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9 things you can do to remain independent as you age

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Brette Sember

This article is reprinted by permission from  .

One of the biggest decisions as you age is  where  you will age. Three-quarters of adults in a 2018  AARP survey  said they wanted to remain in their homes, but only 59% thought they would be able to do so. If remaining at home is your preference, here are nine steps you can take:

1. Prevent falls

Falls are the most common cause of  nonfatal, trauma-related hospital admissions  for older adults. According to the Centers for Disease Control and Prevention, one-quarter of Americans 65 and older fall every year.

A fall can trigger a decline in functioning “which may affect your ability to remain independent,” explains Liz Barlowe, aging life care manager with Barlowe & Associates in Seminole, Fla.

Falls result from muscle weakness, vision problems, medication side effects, poor nutrition, chronic health conditions and unsafe home environments. The National Council on Aging has a  quiz  to determine whether you are at risk. To prevent falls :

  • Talk to your doctor about weakness, dizziness or vision problems, management of chronic health conditions and medication side effects . The physician may have some helpful ideas.

  • Have your home evaluated by an occupational therapist for issues with lighting, tripping hazards, stairs and bathroom safety . This pro might offer practical safety suggestions.

  • Keep moving.  “Do regular strength and balance exercises like Tai-chi,” suggests Dr. Nirmala Gopalan, medical director of the geriatrics clinic at Santa Clara Valley Medical Center in San Jose, Calif. Continued mobility is essential in preventing falls. Once you fall, it’s common to be fearful, but reducing your activity just makes you more prone to falls. Instead, learn how to modify your movements and environment to make activity safe.

2. Work with experts

Switching to a geriatrician for primary care, for instance, helps preserve independence.

Geriatricians are trained to manage the complexity of multiple complicated health concerns “and know the difference between normal aging and more serious illness,” says Gopalan.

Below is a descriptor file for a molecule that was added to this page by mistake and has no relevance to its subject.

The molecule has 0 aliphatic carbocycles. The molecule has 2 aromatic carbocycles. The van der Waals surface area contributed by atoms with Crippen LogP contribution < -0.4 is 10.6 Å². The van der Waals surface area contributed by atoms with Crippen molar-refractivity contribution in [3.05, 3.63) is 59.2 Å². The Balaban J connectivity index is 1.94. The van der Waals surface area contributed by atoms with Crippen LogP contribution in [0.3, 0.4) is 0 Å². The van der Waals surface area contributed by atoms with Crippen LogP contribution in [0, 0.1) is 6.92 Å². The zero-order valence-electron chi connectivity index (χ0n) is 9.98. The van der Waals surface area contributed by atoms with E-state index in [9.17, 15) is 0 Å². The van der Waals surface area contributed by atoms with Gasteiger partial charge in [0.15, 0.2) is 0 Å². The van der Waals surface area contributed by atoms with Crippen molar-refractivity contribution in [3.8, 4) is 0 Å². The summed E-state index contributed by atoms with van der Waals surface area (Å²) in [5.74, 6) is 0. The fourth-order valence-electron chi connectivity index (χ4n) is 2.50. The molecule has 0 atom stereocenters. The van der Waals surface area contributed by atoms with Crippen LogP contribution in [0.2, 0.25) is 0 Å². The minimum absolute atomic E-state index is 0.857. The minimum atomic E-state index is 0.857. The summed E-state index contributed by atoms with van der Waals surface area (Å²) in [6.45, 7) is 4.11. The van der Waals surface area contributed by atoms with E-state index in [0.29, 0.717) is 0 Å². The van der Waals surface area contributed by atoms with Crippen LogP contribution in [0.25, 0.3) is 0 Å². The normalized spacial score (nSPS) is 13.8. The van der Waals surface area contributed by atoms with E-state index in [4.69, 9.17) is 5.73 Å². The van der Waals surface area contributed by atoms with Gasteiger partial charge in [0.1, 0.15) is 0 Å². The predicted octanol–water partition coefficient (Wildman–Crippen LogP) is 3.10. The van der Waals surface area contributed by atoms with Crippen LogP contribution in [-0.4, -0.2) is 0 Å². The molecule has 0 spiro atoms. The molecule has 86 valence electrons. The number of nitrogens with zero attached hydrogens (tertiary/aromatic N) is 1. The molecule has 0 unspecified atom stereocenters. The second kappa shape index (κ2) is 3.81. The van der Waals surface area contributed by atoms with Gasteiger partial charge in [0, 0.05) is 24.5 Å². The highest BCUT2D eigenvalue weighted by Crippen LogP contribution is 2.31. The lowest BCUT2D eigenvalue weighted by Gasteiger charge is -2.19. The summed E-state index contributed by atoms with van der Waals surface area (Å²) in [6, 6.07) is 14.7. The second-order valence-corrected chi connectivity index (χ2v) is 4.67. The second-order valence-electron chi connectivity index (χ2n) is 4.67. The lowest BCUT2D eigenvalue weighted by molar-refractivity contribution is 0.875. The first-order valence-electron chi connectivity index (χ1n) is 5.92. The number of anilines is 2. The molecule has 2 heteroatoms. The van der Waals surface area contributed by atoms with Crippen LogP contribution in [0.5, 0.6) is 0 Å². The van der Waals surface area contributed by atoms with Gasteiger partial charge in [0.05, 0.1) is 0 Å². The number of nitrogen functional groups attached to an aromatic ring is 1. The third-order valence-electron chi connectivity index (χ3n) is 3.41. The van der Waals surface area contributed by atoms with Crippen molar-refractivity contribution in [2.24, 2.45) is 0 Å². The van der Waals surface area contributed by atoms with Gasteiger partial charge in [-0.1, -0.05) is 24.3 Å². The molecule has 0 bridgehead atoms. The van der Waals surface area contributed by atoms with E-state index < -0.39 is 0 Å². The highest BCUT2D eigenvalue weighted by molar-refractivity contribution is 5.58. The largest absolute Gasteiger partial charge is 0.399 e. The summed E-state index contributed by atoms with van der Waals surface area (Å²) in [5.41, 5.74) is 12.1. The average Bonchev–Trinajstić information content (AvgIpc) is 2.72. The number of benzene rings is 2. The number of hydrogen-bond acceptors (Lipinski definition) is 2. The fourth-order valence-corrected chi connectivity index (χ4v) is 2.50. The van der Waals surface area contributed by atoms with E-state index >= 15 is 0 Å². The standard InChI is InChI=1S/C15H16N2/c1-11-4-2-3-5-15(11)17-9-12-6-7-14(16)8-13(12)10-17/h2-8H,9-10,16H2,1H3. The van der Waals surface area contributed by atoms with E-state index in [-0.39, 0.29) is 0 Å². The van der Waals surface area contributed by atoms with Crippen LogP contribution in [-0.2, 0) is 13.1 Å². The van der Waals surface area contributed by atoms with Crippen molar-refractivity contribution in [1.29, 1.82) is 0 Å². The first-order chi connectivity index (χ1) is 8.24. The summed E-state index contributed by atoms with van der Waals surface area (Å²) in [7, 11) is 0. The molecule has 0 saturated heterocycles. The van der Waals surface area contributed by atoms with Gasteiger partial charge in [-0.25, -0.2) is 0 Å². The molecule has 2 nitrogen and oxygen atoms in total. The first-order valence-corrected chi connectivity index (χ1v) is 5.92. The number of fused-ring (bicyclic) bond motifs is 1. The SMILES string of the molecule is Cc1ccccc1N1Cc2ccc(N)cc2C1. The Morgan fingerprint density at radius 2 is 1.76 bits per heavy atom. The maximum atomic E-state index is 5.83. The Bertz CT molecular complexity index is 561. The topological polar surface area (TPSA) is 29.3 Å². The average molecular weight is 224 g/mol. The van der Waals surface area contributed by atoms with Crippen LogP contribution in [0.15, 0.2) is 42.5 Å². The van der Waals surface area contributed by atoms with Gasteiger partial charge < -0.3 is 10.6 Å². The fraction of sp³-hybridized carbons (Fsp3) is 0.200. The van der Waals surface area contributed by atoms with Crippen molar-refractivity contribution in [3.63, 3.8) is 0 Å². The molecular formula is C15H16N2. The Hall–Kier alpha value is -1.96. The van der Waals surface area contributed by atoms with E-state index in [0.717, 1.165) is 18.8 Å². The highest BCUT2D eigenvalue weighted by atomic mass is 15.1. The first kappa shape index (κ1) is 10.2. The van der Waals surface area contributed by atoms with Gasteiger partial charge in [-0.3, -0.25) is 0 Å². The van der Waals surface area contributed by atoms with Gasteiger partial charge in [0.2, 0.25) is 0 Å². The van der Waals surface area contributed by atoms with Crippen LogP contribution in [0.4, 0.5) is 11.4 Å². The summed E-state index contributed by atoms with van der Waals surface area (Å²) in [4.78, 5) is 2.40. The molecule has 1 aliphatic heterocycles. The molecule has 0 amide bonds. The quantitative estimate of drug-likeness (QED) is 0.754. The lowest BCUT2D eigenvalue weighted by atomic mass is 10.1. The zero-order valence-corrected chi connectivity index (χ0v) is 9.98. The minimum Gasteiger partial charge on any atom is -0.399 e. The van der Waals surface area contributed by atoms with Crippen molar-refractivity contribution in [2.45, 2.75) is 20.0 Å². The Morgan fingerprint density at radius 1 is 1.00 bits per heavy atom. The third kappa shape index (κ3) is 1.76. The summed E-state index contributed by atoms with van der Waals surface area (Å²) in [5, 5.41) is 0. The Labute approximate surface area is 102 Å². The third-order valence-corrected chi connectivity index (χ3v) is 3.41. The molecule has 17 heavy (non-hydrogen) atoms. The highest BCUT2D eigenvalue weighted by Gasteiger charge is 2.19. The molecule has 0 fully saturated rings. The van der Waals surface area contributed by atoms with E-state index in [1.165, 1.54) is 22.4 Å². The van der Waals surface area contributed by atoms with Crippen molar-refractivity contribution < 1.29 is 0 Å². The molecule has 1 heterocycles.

Also see: We want to buy a home on 10 wide-open acres and live on $50,000 a year — where should we retire?

“An older person’s body metabolizes medications differently. Geriatricians are trained to recognize side effects and drug interactions in seniors and manage polypharmacy [the simultaneous use of multiple drugs by a single patient] safely,” Gopalan says.

Move to a geriatrician “when your health is starting to impair your mental or physical well-being and the activities of daily life,” advises Dr. Alicia Arbaje, associate professor of medicine at Johns Hopkins University School of Medicine in Baltimore.

“Some reasons might be: (you’re) in and out of the hospital a lot, on many medications, or (having) difficulty with mobility, memory or medication,” adds Arbaje, who is also chair of the American Geriatrics Society’s public education committee.

Geriatric care managers  are also key. They identify what you need help with and assist in finding appropriate services.

Kizzy Chambers, a professional care manager and licensed clinical social worker with RR Care Management, in Orlando, Fla., recommends “consulting with a care manager as soon as there is a concern or when a family member is feeling overwhelmed with caring for their loved ones.”

For referrals, “call your local Area Agency on Aging,” says Emily Greenfield, associate professor of social work at Rutgers University in New Brunswick, N.J. You can also use the federal government’s  Eldercare Locator .

3. Stay mentally active

Maintaining brain health is key and helps you remain at home.

A study  in the journal Brain Imaging and Behavior showed that mentally stimulating games and activities preserved cognitive functioning in older adults. And a Harvard Medical School study  showed that thinking skills, which decrease with age, can be sharpened with brain games.

“Think of your brain like a muscle. You need to alter your exercise programs to ensure you are utilizing different muscles to develop your body,” says Barlowe.

To keep your brain in peak condition, Arbaje recommends a healthy diet including fruits and vegetables.

Gopalan says daily physical activity, fresh air and sunlight “are very stimulating to the brain” and that the key is always to “focus on enjoyment and not achievement.”

4. Access support services

To remain at home, “it is important for people to feel independent and self-sufficient,” says Arbaje. To do that, “be open to the idea of outsourcing services,” recommends Barlowe.

Getting groceries delivered can help. If you feel intimidated by apps and online platforms, Instacart offers dedicated “ senior support specialists ” who help customers order by phone. Caregivers can arrange delivery of restaurant meals via DoorDash or Uber /zigman2/quotes/211348248/composite UBER -8.85% Eats, or frozen premade meals through services such as Freshly. Meals on Wheels is also an option.

Amazon /zigman2/quotes/210331248/composite AMZN +1.10% has an automatic shipping option where family members can place needed items for their loved ones on a monthly auto-ship schedule. “Many of the managed care Medicare insurance plans [Medicare Advantage] allow insured individuals to order medical and nonmedical supplies, such as gloves, over-the-counter medications and adult briefs,” says Chambers. Most drugstores also deliver.

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